Despite the significance, few quantitative assessmentsof TBA(s) are present. Cobbing et al (2008) analyzed thegroundwater resources availability and the correspondingwater demand over a few TBAs shared by South Africa andthe neighboring countries. Regional studies by Rodell et al(2009) and Tiwari et al (2009), using the Gravity Recoveryand Climate Experiment (GRACE), revealed a considerableamount of groundwater depletion, i.e. the persistent removalof groundwater from aquifer storage owing to groundwaterabstraction in excess of groundwater recharge, from theaquifer underlying India, Pakistan, and Bangladesh, most ofwhich is used for irrigation for food production. A recentstudy by Gleeson et al (2012) calculated the groundwaterfootprint, i.e. the area required to sustain groundwaterabstraction and groundwater-dependent ecosystem services,for major groundwater basins (BGR/UNESCO 2008). Thesestudies suggest that some TBAs are under substantial stress,yet no comprehensive overview of aquifer stress of globalTBAs is available.
Here, a first quantitative assessment of TBAs is providedworldwide with an aquifer stress indicator over the period19602010 that extends beyond most global analyses. Theaquifer stress indicator (AQSI) is calculated with groundwaterabstraction (GWA), natural groundwater recharge (RNat), andadditional recharge from irrigation as return flow (RIrr).In addition, groundwater contribution to environment flow(REnv) is incorporated. In many regions, groundwater providesa reliable source of water to environment, such as baseflow instreamflow. This term, thus, encompasses the broad meaningof environmental significance of groundwater recharge,not only sustaining groundwater-dependent ecosystems instreamflow, wetlands, springs, and marine environments,but also contributing to evapotranspiration from vegetation,e.g. forest. The AQSI is defined as GWA/[(RNat+RIrr)REnv](all in volume per time such as km3 yr1) that essentially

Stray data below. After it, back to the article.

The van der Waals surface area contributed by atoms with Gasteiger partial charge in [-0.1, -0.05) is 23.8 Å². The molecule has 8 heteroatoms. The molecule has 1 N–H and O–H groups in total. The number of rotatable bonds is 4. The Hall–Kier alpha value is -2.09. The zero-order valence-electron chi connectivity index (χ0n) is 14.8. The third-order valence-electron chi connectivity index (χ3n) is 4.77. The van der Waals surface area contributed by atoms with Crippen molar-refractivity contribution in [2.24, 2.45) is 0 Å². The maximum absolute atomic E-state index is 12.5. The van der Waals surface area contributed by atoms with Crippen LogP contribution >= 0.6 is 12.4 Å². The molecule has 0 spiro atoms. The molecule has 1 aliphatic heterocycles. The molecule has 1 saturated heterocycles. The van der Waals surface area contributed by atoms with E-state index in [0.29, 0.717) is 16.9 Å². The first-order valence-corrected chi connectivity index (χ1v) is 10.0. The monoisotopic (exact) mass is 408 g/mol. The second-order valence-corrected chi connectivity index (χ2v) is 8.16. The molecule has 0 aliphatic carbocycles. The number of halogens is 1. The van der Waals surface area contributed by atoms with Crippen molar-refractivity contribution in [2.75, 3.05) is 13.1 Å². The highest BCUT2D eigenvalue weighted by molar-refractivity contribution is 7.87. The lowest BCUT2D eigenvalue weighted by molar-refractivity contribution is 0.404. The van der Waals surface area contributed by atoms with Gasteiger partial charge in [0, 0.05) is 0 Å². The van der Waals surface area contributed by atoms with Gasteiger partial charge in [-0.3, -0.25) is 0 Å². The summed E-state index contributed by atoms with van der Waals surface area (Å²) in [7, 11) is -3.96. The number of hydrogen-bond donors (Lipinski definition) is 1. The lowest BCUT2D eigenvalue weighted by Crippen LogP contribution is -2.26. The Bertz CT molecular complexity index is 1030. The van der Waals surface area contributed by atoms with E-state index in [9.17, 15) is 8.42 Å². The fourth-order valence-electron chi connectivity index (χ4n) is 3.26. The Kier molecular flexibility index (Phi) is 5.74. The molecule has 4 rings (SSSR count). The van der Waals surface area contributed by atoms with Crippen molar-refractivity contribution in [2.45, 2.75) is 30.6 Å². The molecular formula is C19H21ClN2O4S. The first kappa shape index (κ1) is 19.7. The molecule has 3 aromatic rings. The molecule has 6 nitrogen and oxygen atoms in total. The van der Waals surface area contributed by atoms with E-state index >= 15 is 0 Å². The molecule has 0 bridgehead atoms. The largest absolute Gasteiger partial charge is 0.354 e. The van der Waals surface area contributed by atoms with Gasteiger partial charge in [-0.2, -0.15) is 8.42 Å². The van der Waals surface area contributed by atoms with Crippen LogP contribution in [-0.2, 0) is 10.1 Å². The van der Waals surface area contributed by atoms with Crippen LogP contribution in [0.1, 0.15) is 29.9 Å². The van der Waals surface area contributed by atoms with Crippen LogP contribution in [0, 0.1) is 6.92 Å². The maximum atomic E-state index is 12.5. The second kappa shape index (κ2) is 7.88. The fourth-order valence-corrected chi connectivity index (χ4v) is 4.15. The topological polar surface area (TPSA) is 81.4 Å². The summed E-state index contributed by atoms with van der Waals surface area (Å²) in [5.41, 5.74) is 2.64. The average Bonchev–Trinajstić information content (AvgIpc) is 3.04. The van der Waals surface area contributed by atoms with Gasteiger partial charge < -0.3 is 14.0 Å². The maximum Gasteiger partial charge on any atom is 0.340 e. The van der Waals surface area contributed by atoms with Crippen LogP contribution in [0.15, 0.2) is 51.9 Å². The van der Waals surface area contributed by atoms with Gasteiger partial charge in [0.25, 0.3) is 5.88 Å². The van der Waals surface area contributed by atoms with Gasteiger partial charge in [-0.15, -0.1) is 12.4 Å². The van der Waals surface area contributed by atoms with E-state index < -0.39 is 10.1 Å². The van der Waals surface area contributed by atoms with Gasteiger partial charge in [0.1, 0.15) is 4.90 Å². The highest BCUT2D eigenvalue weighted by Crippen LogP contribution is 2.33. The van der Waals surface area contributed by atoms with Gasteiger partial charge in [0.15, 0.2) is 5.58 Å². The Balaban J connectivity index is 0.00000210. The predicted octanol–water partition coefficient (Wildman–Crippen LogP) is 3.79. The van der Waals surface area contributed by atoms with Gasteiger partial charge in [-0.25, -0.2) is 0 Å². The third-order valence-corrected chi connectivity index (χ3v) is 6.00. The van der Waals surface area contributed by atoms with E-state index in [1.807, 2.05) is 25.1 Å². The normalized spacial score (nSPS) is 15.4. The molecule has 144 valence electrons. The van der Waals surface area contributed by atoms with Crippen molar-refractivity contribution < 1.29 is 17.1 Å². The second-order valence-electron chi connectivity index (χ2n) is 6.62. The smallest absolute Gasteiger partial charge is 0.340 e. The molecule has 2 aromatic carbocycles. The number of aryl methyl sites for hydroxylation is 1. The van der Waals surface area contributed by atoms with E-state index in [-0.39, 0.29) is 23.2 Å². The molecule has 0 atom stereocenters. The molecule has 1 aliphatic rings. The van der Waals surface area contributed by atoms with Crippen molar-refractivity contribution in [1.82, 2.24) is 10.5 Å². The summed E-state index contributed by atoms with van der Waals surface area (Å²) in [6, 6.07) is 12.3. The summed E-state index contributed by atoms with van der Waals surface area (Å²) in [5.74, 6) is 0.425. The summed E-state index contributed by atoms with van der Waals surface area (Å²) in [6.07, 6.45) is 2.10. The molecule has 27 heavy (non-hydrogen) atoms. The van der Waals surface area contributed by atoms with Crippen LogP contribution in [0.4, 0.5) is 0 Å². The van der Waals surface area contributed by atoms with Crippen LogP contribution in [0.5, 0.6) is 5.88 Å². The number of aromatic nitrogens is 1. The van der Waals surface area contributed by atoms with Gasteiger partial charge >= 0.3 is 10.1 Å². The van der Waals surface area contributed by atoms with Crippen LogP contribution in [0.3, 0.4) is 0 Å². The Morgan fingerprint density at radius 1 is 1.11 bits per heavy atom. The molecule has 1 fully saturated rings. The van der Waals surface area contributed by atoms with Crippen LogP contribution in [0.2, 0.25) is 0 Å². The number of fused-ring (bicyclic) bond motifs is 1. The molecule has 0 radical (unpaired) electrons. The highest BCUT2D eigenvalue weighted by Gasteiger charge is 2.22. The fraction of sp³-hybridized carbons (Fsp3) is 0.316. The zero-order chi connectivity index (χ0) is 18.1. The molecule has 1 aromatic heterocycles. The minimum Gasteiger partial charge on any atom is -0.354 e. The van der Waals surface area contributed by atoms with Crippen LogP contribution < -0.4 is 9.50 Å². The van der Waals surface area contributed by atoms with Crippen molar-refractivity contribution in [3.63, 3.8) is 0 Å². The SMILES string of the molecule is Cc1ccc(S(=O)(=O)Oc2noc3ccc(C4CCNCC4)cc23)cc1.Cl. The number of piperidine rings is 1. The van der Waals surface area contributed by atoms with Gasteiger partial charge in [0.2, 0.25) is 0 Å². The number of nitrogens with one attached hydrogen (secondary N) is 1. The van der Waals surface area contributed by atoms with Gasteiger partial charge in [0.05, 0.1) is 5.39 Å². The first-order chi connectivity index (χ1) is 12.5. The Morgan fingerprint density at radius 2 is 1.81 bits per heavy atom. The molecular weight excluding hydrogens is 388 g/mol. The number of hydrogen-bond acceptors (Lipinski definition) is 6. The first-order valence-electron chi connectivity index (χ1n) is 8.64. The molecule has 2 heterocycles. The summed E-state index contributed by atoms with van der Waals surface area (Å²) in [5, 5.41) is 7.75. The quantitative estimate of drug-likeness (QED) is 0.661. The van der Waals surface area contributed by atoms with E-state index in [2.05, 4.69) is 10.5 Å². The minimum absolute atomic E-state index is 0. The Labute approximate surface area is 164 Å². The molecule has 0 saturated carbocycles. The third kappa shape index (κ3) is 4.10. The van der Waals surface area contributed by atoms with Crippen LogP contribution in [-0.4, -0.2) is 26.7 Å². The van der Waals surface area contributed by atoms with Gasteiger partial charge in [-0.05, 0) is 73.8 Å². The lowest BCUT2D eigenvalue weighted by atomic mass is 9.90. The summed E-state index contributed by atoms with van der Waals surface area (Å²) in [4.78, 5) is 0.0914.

expresses how much fraction of the available groundwaterrecharge is used for human water use. The AQSI used a similarconcept as groundwater footprint (GF) developed by Gleesonet al (2012), but it is expressed as a dimensionless unit ratherthan area (AA; m2), thus equals to GF/AA. The AQSI above1 is possible at the expense of groundwater contribution toenvironmental flow and groundwater mining or groundwaterdepletion. It should be noted that to estimate the amount ofgroundwater depletion, the difference between abstraction andrecharge or GWA(RNat+RIrr) is used, which approximatelyexpresses the change in aquifer storage. The fluxes over eachTBA is aggregated to calculate the AQSI and the amount ofgroundwater depletion, integrating lateral groundwater flowthat may naturally occur due to the difference in groundwaterheads and might occur due to groundwater pumping. Inthis study, the term aquifer refers solely to groundwaterresources and the term TBAs refer to groundwater resourcesthat traverse international political boundaries among multiplecountries.
In section 2, the data, model and methods used aredescribed. The results are presented in section 3 and insection 4 the discussion is presented and the conclusions aredrawn.
2. Data, model and methods
2.1. Transboundary Aquifers of the World
A global inventory of TBAs was obtained from Trans-boundary Aquifers of the WorldUpdate 2012 (www.un-igrac.org/publications/456/) compiled by the Interna-tional Groundwater Resources Assessment Centre (IGRAC;www.un-igrac.org/). Transboundary Aquifers of the WorldUpdate 2012 provides, to our knowledge, the first spatiallyexplicit and the most comprehensive information on TBAsworldwide. At present, it identifies 445 TBAs and delineatesaquifer boundaries. The number of TBAs was 380 in2009 (Transboundary Aquifers of the World 2009; www.un-igrac.org/publications/323/), but substantially increased asa result of various international efforts identifying TB